Keeping Fire Retardants Out of Your Kids
Last month the Environmental Working Group published a startling report, Fire Retardants in Toddlers and Their Mothers, in which the first investigation of toxic fire retardants in parents and their children found that toddlers and preschoolers typically had three times as much of these hormone-disrupting chemicals in their blood as their mothers. According to the EWG site:
Laboratory tests (conducted for EWG by one of the world’s leading scientific authorities on fire retardants) found that in 19 of 20 U.S. families, concentrations of the chemicals known as PBDEs were significantly higher in 1.5- to 4-year-old children than their mothers. In total, 11 different flame retardants were found in these children, and 86 percent of the time the chemicals were present at higher levels in the children than their mothers.
The current study is the first to show that U.S. children have much higher levels of PBDEs in their blood than their parents and in fact bear some of the heaviest burdens of flame retardant pollution in the industrialized world.
PBDEs, or polybrominated diphenyl ethers, are global pollutants that build up in the blood and tissues of people and other living things. Two forms of PBDEs known as Penta and Octa are no longer made in the U.S. because of health and safety concerns, but are still found in furniture and foam items made before the phase-out was complete. The largest volume of PBDEs are used in electronics in a form known as Deca. Deca is banned in European electronics and in some U.S. states.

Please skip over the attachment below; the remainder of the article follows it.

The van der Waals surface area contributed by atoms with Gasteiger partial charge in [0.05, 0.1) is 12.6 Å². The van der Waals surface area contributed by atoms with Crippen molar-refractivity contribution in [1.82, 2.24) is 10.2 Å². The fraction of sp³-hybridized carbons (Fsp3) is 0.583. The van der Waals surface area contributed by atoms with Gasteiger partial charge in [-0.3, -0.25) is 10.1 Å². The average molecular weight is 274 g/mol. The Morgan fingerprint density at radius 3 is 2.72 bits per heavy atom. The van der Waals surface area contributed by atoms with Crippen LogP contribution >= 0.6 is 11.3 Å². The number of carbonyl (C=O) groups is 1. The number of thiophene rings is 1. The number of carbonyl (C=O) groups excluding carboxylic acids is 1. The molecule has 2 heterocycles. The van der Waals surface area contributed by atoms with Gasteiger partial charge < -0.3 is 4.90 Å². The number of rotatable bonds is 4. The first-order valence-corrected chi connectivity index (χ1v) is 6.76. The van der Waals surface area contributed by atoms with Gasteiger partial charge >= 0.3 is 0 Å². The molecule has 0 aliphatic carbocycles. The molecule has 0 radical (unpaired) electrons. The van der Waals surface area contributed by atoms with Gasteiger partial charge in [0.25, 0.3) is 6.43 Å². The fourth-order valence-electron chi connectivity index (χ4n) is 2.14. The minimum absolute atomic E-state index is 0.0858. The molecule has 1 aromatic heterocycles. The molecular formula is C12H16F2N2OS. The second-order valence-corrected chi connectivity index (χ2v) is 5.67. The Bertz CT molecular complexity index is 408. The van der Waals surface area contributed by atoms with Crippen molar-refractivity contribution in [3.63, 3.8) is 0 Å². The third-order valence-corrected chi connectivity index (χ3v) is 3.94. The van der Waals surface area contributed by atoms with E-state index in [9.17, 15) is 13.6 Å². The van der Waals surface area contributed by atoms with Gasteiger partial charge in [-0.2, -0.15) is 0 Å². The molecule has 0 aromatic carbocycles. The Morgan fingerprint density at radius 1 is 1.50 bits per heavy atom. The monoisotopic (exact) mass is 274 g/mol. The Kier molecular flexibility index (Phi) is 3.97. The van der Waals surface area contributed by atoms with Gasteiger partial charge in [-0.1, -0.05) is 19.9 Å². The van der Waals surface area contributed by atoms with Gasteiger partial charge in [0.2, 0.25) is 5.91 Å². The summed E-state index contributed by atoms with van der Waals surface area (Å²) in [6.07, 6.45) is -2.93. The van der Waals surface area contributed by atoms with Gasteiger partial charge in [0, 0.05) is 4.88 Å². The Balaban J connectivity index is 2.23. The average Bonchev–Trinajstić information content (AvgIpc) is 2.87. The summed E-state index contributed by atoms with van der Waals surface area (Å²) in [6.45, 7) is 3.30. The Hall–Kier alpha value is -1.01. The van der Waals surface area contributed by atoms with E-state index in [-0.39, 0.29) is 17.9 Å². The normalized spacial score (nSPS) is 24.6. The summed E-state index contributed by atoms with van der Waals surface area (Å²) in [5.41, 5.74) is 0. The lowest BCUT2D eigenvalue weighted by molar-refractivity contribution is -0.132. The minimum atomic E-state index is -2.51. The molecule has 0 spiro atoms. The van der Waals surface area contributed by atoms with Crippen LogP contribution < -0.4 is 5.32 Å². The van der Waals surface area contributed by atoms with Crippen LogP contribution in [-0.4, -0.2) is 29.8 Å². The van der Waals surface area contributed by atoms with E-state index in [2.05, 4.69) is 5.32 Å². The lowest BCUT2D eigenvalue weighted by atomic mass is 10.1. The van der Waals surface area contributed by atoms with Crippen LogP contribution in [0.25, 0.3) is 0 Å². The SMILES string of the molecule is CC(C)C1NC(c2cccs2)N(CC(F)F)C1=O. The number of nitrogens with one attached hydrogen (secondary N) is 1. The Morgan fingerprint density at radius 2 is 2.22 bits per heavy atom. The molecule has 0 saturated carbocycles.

PBDEs in everyday items like furniture, computers, televisions and other electronics migrate into the home environment and could expose children to concentrations exceeding the U.S. Environmental Protection Agency’s recommended safe level. Children ingest more PBDEs than adults because they stick to kids’ hands, toys or other objects they put in their mouths.
How to Reduce Exposure to PBDEs
• Inspect all foam items for ripped covers or misshapen foam, including car seats, pillows, couches and mattresses.
• Clean up with a HEPA filter vacuum to remove contaminants from your home.
• Wash your hands often, and keep kid’s hands clean to reduce exposure.
• Avoid products with brominated fire retardants, including “natural” or latex foam. Ask which type of fire retardants are used in products that you purchase.
• Use caution when removing old carpet. Close off the work area from the rest of the house, and vacuum with a HEPA filter afterwards.
• Avoid PBDEs in new electronics. Buy from companies that have publicly committed to phasing out all brominated fire retardants, such as Apple, Nokia, Acer, and Samsung.